Secondly, the regional aspect must be taken into account. The main emphasis should be made on analysis of relationships between the ways of organization managerial control over the Unified State Exam effectiveness and the vague context, determining positive or negative teachers' attitudes towards its ideology. It is the combination of peculiarities of managerial control and attitudes towards the Unified State Exam ideology that create originality of different regional variants of its implementation into the school education practice.

There is a serious ambiguity about the Unified State Exam that is taken in 9th and 11th grades and also used as IHE entrée points. It was first introduces in 2001 and made compulsory in 2009. It is aimed to reduce corruption and to provide countryside youths equal access to higher education. The concerns are:

  • that corruption will not finish but move to the other levels of the system;
  • that teachers will prepare pupils for the Unified Exam Tests and such preparation will replace teaching process itself. It is true to some extent because teachers were not given extra working hours for preparation for the Unified State Exam;
  • that the contents of the Exam and tasks design are far from the best practices.

A task of great importance is monitoring of social effects of Unified State Exam in the long-term perspective: «Are the results of Unified State Exam actually related to the further academic, professional and social achievements?»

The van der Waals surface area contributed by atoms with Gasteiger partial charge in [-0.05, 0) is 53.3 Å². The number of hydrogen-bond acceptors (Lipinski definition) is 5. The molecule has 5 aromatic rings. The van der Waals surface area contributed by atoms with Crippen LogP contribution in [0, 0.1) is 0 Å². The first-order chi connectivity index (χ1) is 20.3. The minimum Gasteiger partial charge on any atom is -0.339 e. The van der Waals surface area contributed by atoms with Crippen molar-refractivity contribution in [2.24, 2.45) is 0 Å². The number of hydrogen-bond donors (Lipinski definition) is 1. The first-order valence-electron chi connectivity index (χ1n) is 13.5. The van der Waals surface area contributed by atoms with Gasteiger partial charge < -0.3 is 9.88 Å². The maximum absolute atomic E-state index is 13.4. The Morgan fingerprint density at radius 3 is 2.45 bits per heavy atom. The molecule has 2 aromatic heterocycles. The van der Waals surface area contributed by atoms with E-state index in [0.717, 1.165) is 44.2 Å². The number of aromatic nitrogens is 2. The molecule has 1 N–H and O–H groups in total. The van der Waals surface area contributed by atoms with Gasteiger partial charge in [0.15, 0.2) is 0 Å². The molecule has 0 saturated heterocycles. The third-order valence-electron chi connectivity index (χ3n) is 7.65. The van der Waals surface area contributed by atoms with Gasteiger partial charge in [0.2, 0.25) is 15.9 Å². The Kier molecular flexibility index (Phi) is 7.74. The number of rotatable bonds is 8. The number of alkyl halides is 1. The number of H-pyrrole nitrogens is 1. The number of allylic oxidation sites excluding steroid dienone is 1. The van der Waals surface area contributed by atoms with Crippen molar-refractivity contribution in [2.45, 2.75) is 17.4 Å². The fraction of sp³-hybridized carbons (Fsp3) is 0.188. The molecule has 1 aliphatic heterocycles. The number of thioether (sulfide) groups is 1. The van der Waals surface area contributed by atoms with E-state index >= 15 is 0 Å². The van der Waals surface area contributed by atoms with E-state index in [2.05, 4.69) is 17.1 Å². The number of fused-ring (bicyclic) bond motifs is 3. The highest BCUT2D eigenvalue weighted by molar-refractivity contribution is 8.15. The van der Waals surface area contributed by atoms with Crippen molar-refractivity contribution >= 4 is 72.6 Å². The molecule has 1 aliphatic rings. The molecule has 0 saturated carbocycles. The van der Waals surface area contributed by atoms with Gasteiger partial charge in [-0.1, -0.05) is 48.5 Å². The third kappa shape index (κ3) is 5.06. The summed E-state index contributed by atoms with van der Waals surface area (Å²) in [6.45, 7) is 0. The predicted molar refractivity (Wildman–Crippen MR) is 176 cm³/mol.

There are institutions of professional secondary education: professional colleges and professional technical (vocational) schools. One can enter a professional technical school after the 9th grade. There is a demand for more skilled labourers, in the other words, for development of professional colleges. But higher education has some attractive features not connected with the profession or socio-economical status – for example, long-term postponement of compulsory military service for young men.

Higher education

In some regions institutions of higher education are cultural centers, higher education is still regarded as a marker of personal culture. Universities are now being reformed to collaborate actives with the business (with special emphasis to universities specialized in Science, Technology, Engineering and Mathematics that were traditionally of very high quality in Russia). At the moment higher education is not closely connected to the labour marked. President Medvedev stated in February 2011: “We don’t need so many economists and lawyers”. The most popular professions among the entrees (especially of private universities) have overwhelmed the labour market. Traineeship is often formal, so universities alumnus posses only theoretical knowledge and university diploma is gradually failing to demonstrate a young specialist’s preparedness in the eyes of employers.

Russia is a participant of Bologna process (since 2003). In October 2007 the President signed Federal law № 232 «On making changes in Russian Federation legislative acts (regarding stages of higher professional education)» that established two levels of higher professional education — Bachelor's and Master's degrees. Third generation federal state educational standards (FSES) of higher professional education refers to standardization not of didactics but of its results — competences — and their coordination with European approaches, elaborated in the course of TUNING project, aimed at the conjugation of European systems of higher education. The FSES envisages transition to credits system for students and lecturers academic load (ECTS); implementation of FESE implies changes in higher education diploma according to the Diploma Supplement standard.